YOU’LL DIE ON THE VINE OUT THERE.....

The True Life Story of Dick Story

Just across Penn Ave from Penn Square Mall, tucked in a small stretch of shops, sits Dick Story Optical. In the afternoon the room fills with the soft light of spring. I talk casually with owner Dave Trent. The first question: Who is Dick Story? “An old marine,” Dave replies. This is the story he tells me. In 1971, three doctors—Lowery, King, and Campbell—operated practices at 11th & Classen. Dick Story was an ex-marine and an experienced outdoorsman. He worked Eye Clinic Optical at the same cross streets. Though he himself was no doctor, the community of physicians sought Dick Story’s friendship for his magnetic personality. Together the group would plan hunting and fishing expeditions. In 1971, Dick Story announced to his friends that he would be venturing out to a new location on Penn Ave, which at that time was an open-air mall. “You’re going too far away from downtown, Dick. You’ll die on the vine out there,” Campbell implored. Story and Campbell made a bet. “A hundred dollars says you’ll be back inside of six months.” Forty-two years later, Dick Story Optical abides. In 1977 Dave Trent went to work for an old marine named Dick Story at a modest eyewear boutique on Penn Ave. They say location is everything, and you couldn’t beat this one. The steady influx of new and repeat clientele gave the shop a special independence, something that would become a rare anomaly in the eyewear business. But eyewear is fashion, after all, and fashion longs to be free. Dave Trent’s employment at Dick Story Optical lasted 19 years, until 1996, when he purchased the shop from his mentor. In the 18 years since, Dick Story Optical has seen continued growth every year, even through the toughest economic times, with Dave Trent at the helm. There is an art to framing the face, and Dave Trent is intimate with that art. It goes something like this: Anymore it’s so wide open, top to bottom. A little bitty round frame with a saddle-fit bridge or a big chunky square that’s all border. It’s all a question of where you want to be when you finish this. Fifteen years ago you could put your inventory in all rimless because 7 out of 10 people were going to buy rimless when they came in. Then you kept a little something extra for that person that was trying to hold on to something they already had. But the new stuff could be rimless or various sizes of round. It is so wide open now that basically getting a frame to fit right is 90 percent of getting it to look right. The key is maintaining harmony between what people think they want, and what they end up buying. “We get to have fun with glasses. We’re not dictated by insurance.”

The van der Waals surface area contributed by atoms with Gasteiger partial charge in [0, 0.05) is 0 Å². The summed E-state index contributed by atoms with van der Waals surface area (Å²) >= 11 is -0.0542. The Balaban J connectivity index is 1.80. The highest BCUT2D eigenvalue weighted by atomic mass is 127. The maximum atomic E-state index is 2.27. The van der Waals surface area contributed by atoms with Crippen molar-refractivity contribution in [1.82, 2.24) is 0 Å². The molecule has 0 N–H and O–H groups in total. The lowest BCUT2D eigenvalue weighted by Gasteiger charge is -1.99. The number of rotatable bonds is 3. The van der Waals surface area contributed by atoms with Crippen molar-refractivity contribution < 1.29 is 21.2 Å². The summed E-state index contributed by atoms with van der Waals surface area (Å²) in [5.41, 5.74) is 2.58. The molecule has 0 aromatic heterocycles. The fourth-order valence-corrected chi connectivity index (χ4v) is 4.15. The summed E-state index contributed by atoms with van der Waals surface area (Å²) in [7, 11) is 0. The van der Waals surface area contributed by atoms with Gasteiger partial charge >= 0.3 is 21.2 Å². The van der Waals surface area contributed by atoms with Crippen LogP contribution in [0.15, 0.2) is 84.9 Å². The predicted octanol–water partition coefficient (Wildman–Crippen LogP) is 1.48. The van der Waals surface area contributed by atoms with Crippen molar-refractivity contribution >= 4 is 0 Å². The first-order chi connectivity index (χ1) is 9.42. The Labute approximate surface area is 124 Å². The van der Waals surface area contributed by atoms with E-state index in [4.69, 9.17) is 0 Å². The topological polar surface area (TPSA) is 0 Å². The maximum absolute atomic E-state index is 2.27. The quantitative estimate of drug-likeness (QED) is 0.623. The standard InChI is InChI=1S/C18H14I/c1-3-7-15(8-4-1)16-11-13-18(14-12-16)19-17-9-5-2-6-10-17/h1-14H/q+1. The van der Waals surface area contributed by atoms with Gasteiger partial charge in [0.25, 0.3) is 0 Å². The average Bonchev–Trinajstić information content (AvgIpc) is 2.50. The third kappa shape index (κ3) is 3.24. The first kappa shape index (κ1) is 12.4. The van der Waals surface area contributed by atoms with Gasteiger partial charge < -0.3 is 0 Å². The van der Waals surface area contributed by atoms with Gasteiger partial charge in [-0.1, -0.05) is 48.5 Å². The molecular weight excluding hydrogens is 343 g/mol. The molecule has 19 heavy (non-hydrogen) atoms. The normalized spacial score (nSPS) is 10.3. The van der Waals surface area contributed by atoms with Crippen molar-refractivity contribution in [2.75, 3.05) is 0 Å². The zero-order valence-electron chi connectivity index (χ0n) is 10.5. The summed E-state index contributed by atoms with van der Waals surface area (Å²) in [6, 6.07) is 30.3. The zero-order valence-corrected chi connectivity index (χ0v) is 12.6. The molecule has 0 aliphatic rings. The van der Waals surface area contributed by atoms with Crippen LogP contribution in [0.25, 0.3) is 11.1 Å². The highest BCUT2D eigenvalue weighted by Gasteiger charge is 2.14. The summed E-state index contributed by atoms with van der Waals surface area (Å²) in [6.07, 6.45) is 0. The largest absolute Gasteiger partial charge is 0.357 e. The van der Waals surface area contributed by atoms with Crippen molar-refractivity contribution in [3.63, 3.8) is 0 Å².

Article: Courtesy of So6ix Magazine